Just to be clear: This isn’t about kicking a race track when it’s down. We all make mistakes and MIS has certainly had past issues with traffic.

And it isn’t about trying to sway a Kentucky Speedway ticketholder to come to Michigan – though we will be happy to treat them the way they should be treated should they want to give us a chance.

It’s about apologizing and doing what’s right when you are clearly in the wrong. It is about having your priorities right in the first place – on the fan experience.

That’s why I’m upset.

It is bad enough the racetrack went into the weekend knowing traffic was going to be worse than they had previously had with other series. But to think Bruton Smith made light of it with the media, and then pointed the finger at the State of Kentucky when posed with traffic questions is unfathomable.

We work tirelessly with our legislators and local officials to ensure traffic moves efficiently and safely. We collaborate with local communities, our state, public safety officials and first-responders to ensure an event at Michigan International Speedway is a true public-private partnership; and not a business threatening to hold its region hostage to meet our demands.

It appears the mentality at some other racetracks today is to see how much money they can make off a fan. Their line of thinking is to ban coolers, have fire sales on last-minute tickets, build, build, build without thinking, thinking, thinking, and blame others for their mistakes.

Don’t get me wrong: We are not perfect. But we listen to our fans, we recognize our shortcomings and we try to overcome them so race fans don’t feel the burden. Most importantly, we learn from them so those mistakes don’t happen again.

Michigan International Speedway is sincere when we say we want to do things for our fans to grow our business. That’s why we lowered ticket prices for all our loyal fans, why we launched a Fan Appreciation program, why we have a Fan Advisory Board, why we allow larger coolers in the grandstands, why parking is always free and plenty, why we have invested more than $60 million in our facility the past four years, why we continue to work with the State of Michigan, the Michigan Department of Transportation, the Michigan State Police to manage race-day traffic and why we have real race fans give a Fans’ Trophy to the winning driver in Victory Lane.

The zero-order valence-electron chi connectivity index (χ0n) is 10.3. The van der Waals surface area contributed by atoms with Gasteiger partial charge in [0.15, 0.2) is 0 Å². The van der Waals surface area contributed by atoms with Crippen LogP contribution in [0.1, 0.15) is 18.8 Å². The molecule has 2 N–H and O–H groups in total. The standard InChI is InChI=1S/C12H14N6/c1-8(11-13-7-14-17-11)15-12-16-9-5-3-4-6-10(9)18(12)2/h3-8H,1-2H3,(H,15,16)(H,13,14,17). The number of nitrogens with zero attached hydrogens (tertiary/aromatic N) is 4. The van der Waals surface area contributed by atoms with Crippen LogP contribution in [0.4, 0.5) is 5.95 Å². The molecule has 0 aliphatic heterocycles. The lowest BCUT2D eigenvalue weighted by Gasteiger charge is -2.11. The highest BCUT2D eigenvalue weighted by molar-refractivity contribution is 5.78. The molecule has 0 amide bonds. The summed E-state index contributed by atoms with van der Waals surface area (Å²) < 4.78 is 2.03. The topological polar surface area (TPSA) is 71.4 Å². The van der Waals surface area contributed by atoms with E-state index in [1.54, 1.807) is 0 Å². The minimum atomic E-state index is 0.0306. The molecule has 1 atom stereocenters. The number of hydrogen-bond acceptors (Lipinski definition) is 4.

We try really hard to educate our fans on traffic and our facility, have a system of feedback and information sharing with all our guests, and we listen to our guests about changes we need to make to grow our business. Fans are our bottom line.

On behalf of the MIS staff, I apologize to all the race fans whose expectations were not met this weekend, but also to those who read all the stories and were taken back by the treatment other people received.

That is not how we do business at our racetrack – and it’s certainly not indicative of how every track operates. I hope fans recognize this and realize the vast majority in this great sport (not just tracks, but NASCAR officials, drivers and owners, as well) are working hard for the fans and do have their priorities right.

We do not take our guests for granted and we pledge to do everything we can every day to make your experience at MIS the best it can be.

We won’t undercut our loyal customers with a knee-jerk ticket offer to make up for what happened on Saturday. But we will match what our loyal customers received by offering any race fan who has not had their expectations met at any racetrack with our lowest ticket price of the season for seats in Turns 1 and 3. Send us your race ticket and you can purchase a reserved ticket for $45 for the August 21 NASCAR Sprint Cup Series Pure Michigan 400 at Michigan International Speedway.”